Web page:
Darktrace hit by fears of sell-off by its early backers

Fears that insiders will dump stock when a lock-up agreement expires this week sent shares in Darktrace tumbling by 15 per cent.

Employees and early backers in the business, including Mike Lynch, the embattled software tycoon, will be free to cash in their shares in the cybersecurity group tomorrow. They had been barred from selling for six months after Darktrace went public in May and may bank profits when the window opens.

Darktrace has been one of the best-performing issues this year, with its shares rising from the 250p offer price to 957p last month. The rally earned the company a place in the FTSE 100.

The prospect of a torrent of “sell” orders sent its shares down by 121p, or 15.1 per cent, to 681½p. The plunge came after a bearish note from Peel Hunt, the broker, prompted a steep sell-off.

Darktrace was formed in 2013 by Lynch, 56, with other cybersecurity specialists. He provided funding through Invoke Capital, the venture fund that he created after the $11 billion sale of Autonomy to Hewlett-Packard a decade ago.

Lynch is fighting extradition to the United States on fraud charges, with a High Court judge expected to rule in the next couple of months. HP accuses him of falsifying Autonomy’s accounts to make the software company look more attractive and it is suing Lynch and the former finance director for $5 billion. Lynch denies wrongdoing.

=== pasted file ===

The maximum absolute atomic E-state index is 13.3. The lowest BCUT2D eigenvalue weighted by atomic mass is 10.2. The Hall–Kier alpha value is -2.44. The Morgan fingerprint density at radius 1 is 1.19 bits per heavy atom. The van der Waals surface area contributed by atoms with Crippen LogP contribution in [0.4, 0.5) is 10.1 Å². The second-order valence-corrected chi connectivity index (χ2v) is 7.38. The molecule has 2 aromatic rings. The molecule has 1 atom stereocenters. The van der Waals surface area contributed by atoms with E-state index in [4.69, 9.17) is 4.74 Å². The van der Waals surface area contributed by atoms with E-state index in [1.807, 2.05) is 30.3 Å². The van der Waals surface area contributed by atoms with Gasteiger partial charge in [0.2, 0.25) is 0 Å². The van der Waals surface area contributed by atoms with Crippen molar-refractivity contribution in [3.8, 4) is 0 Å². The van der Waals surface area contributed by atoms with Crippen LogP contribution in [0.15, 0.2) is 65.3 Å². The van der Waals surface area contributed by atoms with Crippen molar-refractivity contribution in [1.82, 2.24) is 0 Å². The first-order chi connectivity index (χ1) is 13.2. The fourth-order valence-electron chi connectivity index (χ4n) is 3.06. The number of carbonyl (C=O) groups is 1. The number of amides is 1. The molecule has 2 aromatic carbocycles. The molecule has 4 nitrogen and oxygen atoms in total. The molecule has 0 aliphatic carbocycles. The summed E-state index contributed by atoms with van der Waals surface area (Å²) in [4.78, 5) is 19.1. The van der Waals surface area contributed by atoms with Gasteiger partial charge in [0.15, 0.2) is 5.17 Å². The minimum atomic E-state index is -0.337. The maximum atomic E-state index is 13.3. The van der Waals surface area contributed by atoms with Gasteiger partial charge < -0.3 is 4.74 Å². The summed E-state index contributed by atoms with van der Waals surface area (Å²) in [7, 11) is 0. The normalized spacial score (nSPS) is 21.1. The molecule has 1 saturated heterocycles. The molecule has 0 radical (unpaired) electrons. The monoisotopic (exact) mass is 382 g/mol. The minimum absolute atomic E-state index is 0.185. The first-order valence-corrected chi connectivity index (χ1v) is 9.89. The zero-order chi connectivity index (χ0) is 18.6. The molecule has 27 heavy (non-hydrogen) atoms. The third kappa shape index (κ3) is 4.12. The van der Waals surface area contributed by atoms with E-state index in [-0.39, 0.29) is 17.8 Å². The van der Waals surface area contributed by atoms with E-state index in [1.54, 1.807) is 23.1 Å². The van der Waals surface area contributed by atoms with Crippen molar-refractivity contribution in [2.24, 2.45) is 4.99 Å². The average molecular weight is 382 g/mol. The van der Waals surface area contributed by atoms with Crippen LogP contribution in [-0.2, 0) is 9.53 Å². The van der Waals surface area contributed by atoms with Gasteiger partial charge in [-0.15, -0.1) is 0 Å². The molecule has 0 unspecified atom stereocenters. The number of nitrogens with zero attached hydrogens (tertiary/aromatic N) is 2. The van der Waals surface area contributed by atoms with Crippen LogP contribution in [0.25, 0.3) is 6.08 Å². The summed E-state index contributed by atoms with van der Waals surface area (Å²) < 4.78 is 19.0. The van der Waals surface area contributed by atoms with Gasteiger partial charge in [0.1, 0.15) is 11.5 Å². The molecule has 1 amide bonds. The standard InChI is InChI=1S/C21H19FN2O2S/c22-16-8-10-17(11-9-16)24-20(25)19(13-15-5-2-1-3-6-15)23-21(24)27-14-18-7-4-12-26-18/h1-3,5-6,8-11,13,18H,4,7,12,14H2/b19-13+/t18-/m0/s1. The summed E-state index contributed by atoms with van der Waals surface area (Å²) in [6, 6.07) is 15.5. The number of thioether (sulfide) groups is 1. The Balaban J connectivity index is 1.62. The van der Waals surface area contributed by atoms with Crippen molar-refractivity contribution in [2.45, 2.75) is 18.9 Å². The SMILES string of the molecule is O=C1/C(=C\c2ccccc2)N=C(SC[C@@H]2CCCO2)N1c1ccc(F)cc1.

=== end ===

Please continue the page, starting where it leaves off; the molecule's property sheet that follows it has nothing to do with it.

Darktrace employs 1,600 people in 30 offices worldwide and Lynch and his wife own 16.2 per cent — a holding worth nearly £800 million.

Its machine learning AI helps customers to detect suspicious activity in their computer networks. Darktrace has ridden a boom in spending after a spate of high-profile cyberattacks.

Last week, Peel Hunt became the first broker to issue “sell” advice on Darktrace, arguing that there was a “disconnect between the valuation and the ultimate revenue opportunity”. The broker said that the business relied too heavily on its marketing team to drive growth and asserted that there was a “gap between the promise and reality” of its products. It valued the shares at 473p each.

Darktrace said it “protects” nearly 6,000 customers around the world, a quarter of which it hd signed up in the past year. It added that its tools are used “across every industry sector – from critical national infrastructure through to global banks and corporations.”



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